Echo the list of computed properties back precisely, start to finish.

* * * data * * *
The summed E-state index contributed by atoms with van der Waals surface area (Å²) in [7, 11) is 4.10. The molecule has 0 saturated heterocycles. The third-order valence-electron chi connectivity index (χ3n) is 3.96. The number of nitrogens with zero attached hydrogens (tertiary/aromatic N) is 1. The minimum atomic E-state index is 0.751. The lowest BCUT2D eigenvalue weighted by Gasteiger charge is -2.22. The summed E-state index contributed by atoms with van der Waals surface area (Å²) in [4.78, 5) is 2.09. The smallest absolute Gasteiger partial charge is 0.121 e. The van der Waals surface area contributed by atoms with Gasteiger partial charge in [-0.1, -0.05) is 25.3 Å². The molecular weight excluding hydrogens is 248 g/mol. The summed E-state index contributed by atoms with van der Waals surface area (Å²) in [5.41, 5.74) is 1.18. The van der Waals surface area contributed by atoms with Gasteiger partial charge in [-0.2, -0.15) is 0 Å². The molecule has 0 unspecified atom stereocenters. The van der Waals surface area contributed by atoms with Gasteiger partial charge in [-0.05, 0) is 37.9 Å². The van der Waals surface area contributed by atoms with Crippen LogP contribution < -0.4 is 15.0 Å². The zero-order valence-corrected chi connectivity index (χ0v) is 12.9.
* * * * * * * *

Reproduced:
The summed E-state index contributed by atoms with van der Waals surface area (Å²) in [7, 11) is 4.10. The molecule has 0 saturated heterocycles. The third-order valence-electron chi connectivity index (χ3n) is 3.96. The number of nitrogens with zero attached hydrogens (tertiary/aromatic N) is 1. The minimum atomic E-state index is 0.751. The lowest BCUT2D eigenvalue weighted by Gasteiger charge is -2.22. The summed E-state index contributed by atoms with van der Waals surface area (Å²) in [4.78, 5) is 2.09. The smallest absolute Gasteiger partial charge is 0.121 e. The van der Waals surface area contributed by atoms with Gasteiger partial charge in [-0.1, -0.05) is 25.3 Å². The molecular weight excluding hydrogens is 248 g/mol. The summed E-state index contributed by atoms with van der Waals surface area (Å²) in [5.41, 5.74) is 1.18. The van der Waals surface area contributed by atoms with Gasteiger partial charge in [-0.2, -0.15) is 0 Å². The molecule has 0 unspecified atom stereocenters. The van der Waals surface area contributed by atoms with Gasteiger partial charge in [-0.05, 0) is 37.9 Å². The van der Waals surface area contributed by atoms with Crippen LogP contribution < -0.4 is 15.0 Å². The zero-order valence-corrected chi connectivity index (χ0v) is 12.9.